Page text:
Sounds great, except that when I design I have a bunch of written documents spread out for immediate reference, and usually a prototype hooked up to a 'sillyscope, all within easy visual range. I guess I'll just spread those all over the bed and hope the cat doesn't jump up and start playing.
Back in the days when the IBM PC was "entry level" and not good for much other than playing Funeral March of a Marionette over a tinny speaker, software and hardware engineers used expensive workstations from Sun and Apollo to do serious work. By the 1990s, consumer PCs became powerful enough wipe out the more expensive workstations. Now, as consumer applications move to phones and tablets, the remaining function for a PC is to be a workstation. Perhaps it's time to resurrect that word.
You can still have that from a handheld device, Victor (not-an-iPad if you want :-) ) with the proper accessories (keyboard, wall projector etc.) Imagine designing a circuit lying down on your bed watching a projection on the ceiling, with a portable keypad? :-)
@KB3001, "the word PC will become defunct". When it comes to PCB design, FPGAs and SW compiling I still prefer to sit in front of my PC, 'torture' my keyboard typing as fast as I can and... smell and taste my cup of coffe. ;) Anyway, I enjoy playing brain teasers and puzzles with my little not-an-iPad tablet.
"Anyone I know who has used one has walked away disgusted" Well, you could consider at least one guy (me) who found good use for one of such tablets (not exactly bellow $150, but not as expensive as an iPad), the BQ Verne Plus (8GB) (http://www.bqreaders.com/productos/verne-plus.html). I use it for experimenting with OpenCV and Android programming in general, sometimes for reading and sometimes for playing puzzles. Now I own one BQ Edison (http://www.bqreaders.com/productos/edison.html).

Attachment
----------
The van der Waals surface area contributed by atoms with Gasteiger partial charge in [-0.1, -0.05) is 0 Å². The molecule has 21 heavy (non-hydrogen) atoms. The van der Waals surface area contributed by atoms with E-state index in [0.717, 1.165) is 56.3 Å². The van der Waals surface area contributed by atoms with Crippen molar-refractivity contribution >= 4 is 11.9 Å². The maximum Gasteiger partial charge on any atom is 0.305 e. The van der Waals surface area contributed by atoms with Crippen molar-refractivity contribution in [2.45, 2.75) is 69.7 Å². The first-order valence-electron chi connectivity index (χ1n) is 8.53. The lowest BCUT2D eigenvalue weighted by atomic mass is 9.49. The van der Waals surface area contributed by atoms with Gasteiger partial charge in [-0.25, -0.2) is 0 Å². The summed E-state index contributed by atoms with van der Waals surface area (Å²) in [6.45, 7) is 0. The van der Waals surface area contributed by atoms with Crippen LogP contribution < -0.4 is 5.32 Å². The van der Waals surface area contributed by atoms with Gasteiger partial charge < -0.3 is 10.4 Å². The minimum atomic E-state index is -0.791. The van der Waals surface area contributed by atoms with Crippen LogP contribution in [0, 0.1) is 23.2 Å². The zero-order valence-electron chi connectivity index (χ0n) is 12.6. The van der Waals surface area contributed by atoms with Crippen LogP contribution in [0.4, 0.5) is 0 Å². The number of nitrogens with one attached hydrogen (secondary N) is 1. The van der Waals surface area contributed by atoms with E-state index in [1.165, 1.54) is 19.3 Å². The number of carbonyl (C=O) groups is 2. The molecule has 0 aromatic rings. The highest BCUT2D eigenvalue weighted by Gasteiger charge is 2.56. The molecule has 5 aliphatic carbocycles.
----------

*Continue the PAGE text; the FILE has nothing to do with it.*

I strongly agree with this report that tablets will make up half of 2014 PC market. I too, just like many others, have purchased tablet(s) and wonder how we have lived without it for months. It is lighter than a laptop and provide me with access to the Internet and my email with ease; and many other features. I still believe that Microsoft and Apple will continue to grow within this table market. The iPad is on top of the line because of so many applications available and the ipad is just simply solid product. The Windows Surface 2 is a well designed product and is very stable. It is one of the best steal on the market today with MS Office 2013 and Windows 8. I have purchased both the Apple iPad and the Windows Surface 2 and love both. Vendors such as Acer, Asus, HP, and Lenovo are creating wonderful table products. But the problem with these vendors is customer's confidence. These vendors have proven themselves very well in the area of desktop systems, but not very well in the area of the tablet. These vendor's prices are great compared to Apple and Microsoft, but people are willing to pay a higher price for a product produced by a company that they believe in. But 2014 will be an interesting year within the PC market.
I think sooner or later, we will have one single device to do everything: phone calls, social media, web browsing, multimedia, home appliance control, and even professional usage. The I/Os or UIs will have to evolve drastically however e.g. building walls could become screens with a standard accessory projector plugged into the device, voice controlled command will be the most reliable, standard keyboard accessory plug-ins for more professional use etc. With higher communication bandwidth, applications will be hosted on the cloud leading to lean mean client devices. The transition is slow, yes, but we are seeing the early signs. What we call hybrids today will evolve into what I describe above.
What are the engineering and design challenges in creating successful IoT devices? These devices are usually small, resource-constrained electronics designed to sense, collect, send, and/or interpret data. Some of the devices need to be smart enough to act upon data in real time, 24/7. Specifically the guests will discuss sensors, security, and lessons from IoT deployments.